Arman Sarkisyan’s fascination with the Sacred Heart, the Roman Catholic symbol depicting Jesus’ heart, is steeped less in religion and more in the idea of devotion. “I’ve been infatuated with the Sacred Heart for a long time,” says the Los Angeles–based designer. “For me, it’s the ultimate symbol of unconditional love.” In this one-of-a-kind necklace, Sarkisyan keeps his (gemstone) heart well protected. A meticulously cut rubellite, affixed with a 22k gold crown of thorns and burst of flame, is the literal heart of the eclectic piece. When the pendant is closed, the gem is hidden by a diamond and sapphire starburst on an engraved gold facing. The nontraditional locket opens like mini French doors to reveal the luminous heart. Creating the jewel, says Sarkisyan, was “a real labor of love.” At press time, he didn’t even have it up for sale: “Right now it’s a showpiece. I may get used to the idea that other people need to enjoy it, too.”
In the Mix
This hidden heart was crafted from 22k yellow gold, oxidized silver, diamonds, sapphires (including a cabochon-cut sapphire center stone on its facade), and a heart-shape rubellite—hanging from a string of kyanite beads. Sarkisyan says it’s very illustrative of the atelier’s style. “The whole line is oxidized silver and 22k yellow gold,” he notes. “We do platinum sometimes, but we never do white gold—I’m not a big fan.” Another house hallmark: “We are always working with beautiful tourmalines,” such as rubellite.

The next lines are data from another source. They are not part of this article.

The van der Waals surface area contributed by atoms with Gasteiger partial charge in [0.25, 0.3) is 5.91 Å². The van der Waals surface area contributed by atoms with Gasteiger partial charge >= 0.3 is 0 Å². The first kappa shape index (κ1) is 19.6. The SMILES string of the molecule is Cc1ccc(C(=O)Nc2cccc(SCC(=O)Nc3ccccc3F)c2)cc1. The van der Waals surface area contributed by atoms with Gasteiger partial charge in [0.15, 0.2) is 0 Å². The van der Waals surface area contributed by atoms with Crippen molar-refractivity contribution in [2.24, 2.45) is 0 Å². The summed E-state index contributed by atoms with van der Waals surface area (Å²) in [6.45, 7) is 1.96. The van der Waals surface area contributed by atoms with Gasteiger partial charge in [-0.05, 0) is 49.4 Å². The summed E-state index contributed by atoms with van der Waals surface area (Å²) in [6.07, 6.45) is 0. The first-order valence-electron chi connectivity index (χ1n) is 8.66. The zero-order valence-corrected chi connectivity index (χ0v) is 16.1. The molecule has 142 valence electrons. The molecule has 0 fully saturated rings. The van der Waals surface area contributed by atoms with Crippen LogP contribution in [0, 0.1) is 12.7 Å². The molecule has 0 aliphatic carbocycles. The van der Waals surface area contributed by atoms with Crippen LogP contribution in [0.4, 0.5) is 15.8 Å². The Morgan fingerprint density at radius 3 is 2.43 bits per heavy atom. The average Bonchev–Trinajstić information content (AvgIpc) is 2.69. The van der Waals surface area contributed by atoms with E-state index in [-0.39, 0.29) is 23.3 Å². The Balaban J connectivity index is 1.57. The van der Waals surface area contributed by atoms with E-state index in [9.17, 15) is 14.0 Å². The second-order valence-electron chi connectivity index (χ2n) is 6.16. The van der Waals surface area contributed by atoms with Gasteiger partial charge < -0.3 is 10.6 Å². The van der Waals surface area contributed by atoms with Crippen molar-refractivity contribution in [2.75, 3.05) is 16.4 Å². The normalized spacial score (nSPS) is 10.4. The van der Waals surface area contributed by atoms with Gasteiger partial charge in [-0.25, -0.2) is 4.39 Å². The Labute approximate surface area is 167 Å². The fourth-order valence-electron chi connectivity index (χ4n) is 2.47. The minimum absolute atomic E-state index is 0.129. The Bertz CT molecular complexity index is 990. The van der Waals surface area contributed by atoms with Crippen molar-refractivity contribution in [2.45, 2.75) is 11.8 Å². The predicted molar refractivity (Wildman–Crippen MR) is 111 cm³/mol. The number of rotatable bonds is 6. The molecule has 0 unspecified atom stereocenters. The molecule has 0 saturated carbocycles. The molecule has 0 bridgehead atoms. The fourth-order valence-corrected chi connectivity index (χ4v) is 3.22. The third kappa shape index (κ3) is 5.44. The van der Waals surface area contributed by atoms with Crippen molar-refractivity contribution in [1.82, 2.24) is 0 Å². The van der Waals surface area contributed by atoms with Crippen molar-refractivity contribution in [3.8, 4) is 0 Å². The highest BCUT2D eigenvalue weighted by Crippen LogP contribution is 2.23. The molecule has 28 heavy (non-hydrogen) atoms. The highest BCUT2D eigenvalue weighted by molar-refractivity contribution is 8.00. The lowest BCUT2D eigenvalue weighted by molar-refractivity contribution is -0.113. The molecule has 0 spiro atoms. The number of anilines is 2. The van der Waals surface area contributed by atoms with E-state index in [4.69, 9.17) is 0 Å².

The 22k gold doors of the pendant open with a pull of a hidden spring lock at the bottom of the piece. “There’s a great surprise element of the heart being behind closed doors,” Sarkisyan says. The starburst is a nod to common depictions of the symbol that show the thorn-wrapped heart floating in the middle of a heavenly burst of light.
The necklace took three people roughly nine months to complete, undoubtedly due to the pendant’s intricate scrollwork on the front and back. “We do everything in-house,” explains the designer. “If you try to find a good engraver, you will have a hard time—I would say it’s almost a dying art. We are known for very intricate, Old World jewelry-making.”